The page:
Discover the fascinating tale of Rome's Jewish community on our virtual tour of the atmospheric Jewish Ghetto
Price 20 €
duration 1.5 hours
Join our native Roman expert guide Caterina to discover the fascinating story of Rome’s Jewish community on our virtual tour of the city’s atmospheric Jewish Ghetto. The story of Judaism in Rome stretches all the way back to the days of the Roman Empire - a story of persecution but also triumph over adversity. We’ll be taking a virtual stroll along the lively main street Via Portico d’Ottavia, lined with characteristic Kosher shops, bakeries and restaurants, as we learn the dark tale of the Community's segregation in the 16th century. Along the way we’ll visit picturesque Piazza Mattei with its famous turtle fountain, the imposing Portico d’Ottavia with the remains of the city’s medieval fish market, and even the grand ruins of an ancient Roman theatre – the spectacular Teatro Marcello. Both for its atmospheric beauty and frequently tragic history, the Jewish Ghetto is one of Rome’s most enduringly fascinating areas - get a virtual taster with our immersive live webinar!
Hi I'm Caterina. I am a licensed guide of the city of Rome, and have been working with Through Eternity Tours since 2010. I was born and raised in Rome, where I've lived most of my life. I received a degree in Art History from Rome Tre University, where I specialised in Renaissance and Baroque art. I speak English, German and Italian fluently.
What Exactly is a Through Eternity Virtual Tour?
The world of travel might be on hold right now, but just because we're all staying at home to help the world overcome a common enemy doesn't mean we have to put our wanderlust on the back burner. Frustrated with not being able to get our travel fix, we decided to transform our award-winning tours into immersive virtual experiences, meaning you can still explore Italy’s spectacular archaeological sites and jaw-dropping museums from the comfort of your own home.
* Please note that the booking times are in US Eastern Standard Time and Rome, Italy CET is 6 hours ahead *
Fun and informative, our virtual tours take the form of online real-time presentations led by our expert guides. Combining videos, high-definition photos and more, our guides will be sharing their wealth of knowledge and experience with you on these interactive walkthroughs of Italy’s most fascinating sites. The live format of our virtual tours means you’ll be able to ask your guide anything you wish, just like on a normal tour. We really believe it's the next best thing to being here!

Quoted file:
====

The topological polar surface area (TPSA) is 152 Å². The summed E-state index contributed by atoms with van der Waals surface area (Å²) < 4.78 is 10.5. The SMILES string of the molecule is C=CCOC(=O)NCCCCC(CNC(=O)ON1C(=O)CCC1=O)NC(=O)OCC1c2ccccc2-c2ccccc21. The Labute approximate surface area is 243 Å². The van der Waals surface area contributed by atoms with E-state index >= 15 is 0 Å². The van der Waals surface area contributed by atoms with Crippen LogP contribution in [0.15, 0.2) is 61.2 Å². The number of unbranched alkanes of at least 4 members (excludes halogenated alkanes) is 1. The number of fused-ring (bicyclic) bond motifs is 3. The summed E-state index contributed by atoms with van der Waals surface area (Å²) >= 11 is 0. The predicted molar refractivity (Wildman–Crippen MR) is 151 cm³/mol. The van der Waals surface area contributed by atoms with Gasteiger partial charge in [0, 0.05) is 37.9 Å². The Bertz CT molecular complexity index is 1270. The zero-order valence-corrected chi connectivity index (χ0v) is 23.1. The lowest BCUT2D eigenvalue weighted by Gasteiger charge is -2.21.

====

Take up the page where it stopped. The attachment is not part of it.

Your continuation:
If you cannot find a scheduled time for our virtual tours that work for you, please contact us directly and we would be delighted to set up a private virtual tour for you and your group!
As a sign of our gratitude to those who are on the front line fighting the Coronavirus, we would be more than happy to invite all first responders, health workers and NHS workers to join our Virtual Tours for free. Please message our office staff directly.
Please note that the proceeds from our online tours go directly to our guides, providing them with a valuable lifeline in these tough times for the world of travel. Thank you for your support!
Did you know that Rome’s Jewish community has been a part of the city since at least as far back as the 2nd century BC? On our virtual tour with Caterina you’ll learn all about the community’s fascinating history in the city since ancient times, including the role of Jewish slaves in the construction of the Colosseum and their elevation to the status of Roman citizens in 212 AD: in late antiquity the city boasted as many as 12 separate synagogues catering to a congregation estimated to be as large as 40,000 people. On our virtual tour we’ll learn all about how Roman Judausm is unique in the world, an ancient branch of the religion known as Italkim.
On our virtual tour of the Roman Ghetto we’ll be tracing the dark tale of increasing persecution directed towards Rome’s Jews as the Middle Ages wore on, culminating in their forced segregation in the newly established Ghetto in the 16th century. Learn all about the desperate and cramped conditions of the Ghetto over the next 3 centuries, and the ultimate opening of the Ghetto’s walls in the middle of the nineteenth century.